Arduino pinMode on Analog Inputs

pinMode analog input tip

All Arduino boards contain analog and digital pins. The Arduino functions have different calls depending on the pin type. For example, when calling analogRead(), an analog input pin is automatically changed from a digital input (or output) into an analog input. For this reason, it isn’t necessary to call the pinMode function on the pin. However, when I write Arduino Sketches, I still put a pinMode(A0, INPUT) in setup anyway.

Keep reading to see why I use pinMode on Analog Inputs.

Why use pinMode on Analog Inputs?

Because when I look at the code, especially after a long break, I want to know what pins I am using and how. So if I look at setup() and see I am pinMode() on the pins, I’ll know I’m using it. Additionally using the designator A0 instead of 14, on an Uno, I know I mean the Analog pin.

However, there is still a problem.

How do I know whether or I am using the pin as a digital or analog input?  Even though I call it A0, maybe I want the pin to be digital.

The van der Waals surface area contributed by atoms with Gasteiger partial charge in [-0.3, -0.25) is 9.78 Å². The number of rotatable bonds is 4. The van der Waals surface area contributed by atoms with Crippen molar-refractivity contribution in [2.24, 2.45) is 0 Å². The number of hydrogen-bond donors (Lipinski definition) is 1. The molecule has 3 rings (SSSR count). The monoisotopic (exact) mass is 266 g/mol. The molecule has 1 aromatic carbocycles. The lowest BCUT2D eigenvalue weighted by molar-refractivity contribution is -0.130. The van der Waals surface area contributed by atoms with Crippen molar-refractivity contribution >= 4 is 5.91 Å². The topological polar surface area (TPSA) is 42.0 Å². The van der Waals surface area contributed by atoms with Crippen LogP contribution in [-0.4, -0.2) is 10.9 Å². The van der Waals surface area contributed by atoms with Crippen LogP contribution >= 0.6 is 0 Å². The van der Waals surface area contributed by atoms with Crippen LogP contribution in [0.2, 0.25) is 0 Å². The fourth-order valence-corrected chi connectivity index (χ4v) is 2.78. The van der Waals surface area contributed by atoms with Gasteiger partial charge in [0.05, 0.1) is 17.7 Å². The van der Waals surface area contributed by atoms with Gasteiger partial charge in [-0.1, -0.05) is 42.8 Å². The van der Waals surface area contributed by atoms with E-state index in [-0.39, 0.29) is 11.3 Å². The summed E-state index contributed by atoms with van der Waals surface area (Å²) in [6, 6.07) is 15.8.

Well, in that case, I use a comment.

// Example of how I setup analog inputs
void setup() {
     pinMode(A0, INPUT); // analog

void loop() {
     int reading = analogRead(A0);

// EOF

Simple, but effective.

Fan of making things beep, blink and fly. Created AddOhms. Writer for News. Freelance electronics content creator for hire! KN6FGY and, of course, bald.


  1. Thank you for the article, btw: pinMode(INPUT, A0) is a typo, it’s should be pinMode(A0, INPUT)

  2. When you say “For example, when analogWrite() is called, an analog input pin is automatically”, you actually mean analogRead(). You cannot analogWrite() on an analog pin, it’s for PWM.

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